Tuesday, June 26, 2018

Getting Over Jumps Requires Looking To The Next Jump

As some of you know, my daughter competes in Hunter/Jumper Equestrian Competitions. Yes, this is correct, I let my teenage daughter get on her off the track Thoroughbred and run really fast and jump
over really large fences. I think I am finally getting to the point that I can actually breathe and watch her at the same time.

Now for anyone who has done this before, one skill riders learn to do is where they are looking when they go over each of the jumps. Here are some of the basics:
  1. If you look at the jump you are going over, you are telling the horse to do the same thing, and the odds are, you will crash through the jump.
  2. If you are looking at the ground, you will end up on the ground.
  3. But..., if you look ahead of you, and more specifically, if you look to the next jump you clear it beautifully.
So, why do I bring this up? This skill applies to how we approach things in everyday life, and certainly, how we approach writing and challenges.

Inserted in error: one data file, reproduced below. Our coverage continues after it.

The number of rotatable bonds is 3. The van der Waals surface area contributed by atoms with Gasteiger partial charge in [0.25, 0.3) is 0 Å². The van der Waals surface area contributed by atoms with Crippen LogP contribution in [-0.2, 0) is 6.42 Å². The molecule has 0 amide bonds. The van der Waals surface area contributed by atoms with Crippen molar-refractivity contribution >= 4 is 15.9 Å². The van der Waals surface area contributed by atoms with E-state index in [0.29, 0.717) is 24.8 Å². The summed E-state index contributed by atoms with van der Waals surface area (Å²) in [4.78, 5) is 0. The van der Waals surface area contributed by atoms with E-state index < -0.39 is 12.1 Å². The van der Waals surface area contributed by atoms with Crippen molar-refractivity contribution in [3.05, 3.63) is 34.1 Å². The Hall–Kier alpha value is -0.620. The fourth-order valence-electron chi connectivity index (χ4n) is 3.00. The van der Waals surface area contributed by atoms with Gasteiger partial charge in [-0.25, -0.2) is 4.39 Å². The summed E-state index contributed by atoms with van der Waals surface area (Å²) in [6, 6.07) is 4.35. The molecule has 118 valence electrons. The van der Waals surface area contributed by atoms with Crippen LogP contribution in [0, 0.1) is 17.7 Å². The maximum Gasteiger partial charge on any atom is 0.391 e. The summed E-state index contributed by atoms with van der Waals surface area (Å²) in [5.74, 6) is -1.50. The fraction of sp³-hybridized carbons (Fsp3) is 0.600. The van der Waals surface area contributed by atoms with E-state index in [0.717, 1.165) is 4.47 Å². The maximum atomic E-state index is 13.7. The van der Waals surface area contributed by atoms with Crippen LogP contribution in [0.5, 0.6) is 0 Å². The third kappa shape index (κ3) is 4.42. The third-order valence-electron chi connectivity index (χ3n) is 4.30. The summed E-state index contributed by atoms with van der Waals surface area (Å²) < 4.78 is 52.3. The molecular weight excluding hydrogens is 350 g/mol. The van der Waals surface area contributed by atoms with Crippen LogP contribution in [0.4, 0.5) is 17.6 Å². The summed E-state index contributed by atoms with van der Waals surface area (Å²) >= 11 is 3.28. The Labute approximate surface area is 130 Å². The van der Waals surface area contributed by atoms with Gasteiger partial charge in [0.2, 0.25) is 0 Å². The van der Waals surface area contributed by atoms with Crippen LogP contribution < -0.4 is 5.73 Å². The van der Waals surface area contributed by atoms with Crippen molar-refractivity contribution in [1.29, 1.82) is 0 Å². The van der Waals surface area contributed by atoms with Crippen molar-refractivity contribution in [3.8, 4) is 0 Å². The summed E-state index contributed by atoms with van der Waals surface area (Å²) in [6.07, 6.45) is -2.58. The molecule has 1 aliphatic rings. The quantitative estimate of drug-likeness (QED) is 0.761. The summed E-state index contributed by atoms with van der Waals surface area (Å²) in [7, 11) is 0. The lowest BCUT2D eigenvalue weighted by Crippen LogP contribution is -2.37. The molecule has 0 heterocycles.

The key is to look to the future.

When I am considering signing a new author, one of the first conversations I have with that author is where they seen their future heading. I talk about their future books. What do they have planned?

Now this does not mean all of your stories have to be thinking of linked books. We just want you to think toward where you want to be heading.

As an agent this is something I am always talking about with my authors. We are always planning on the next contracts, the next projects and so forth while we are knee-deep in the middle of a current contract. In some cases, we are talking about new lines, new publishers and plans. We are talking about how things went on the current projects and where we want to make changes.

You have to really look beyond simply what we are working on right now. This is something many struggle with simply because it requires multi-tasking. Not an easy process, but certainly something worthwhile.

So, on a Tuesday, where are you looking in your future? Are you looking only at the current jump, or are you looking to the future jump or hurdle?

No comments:

Post a Comment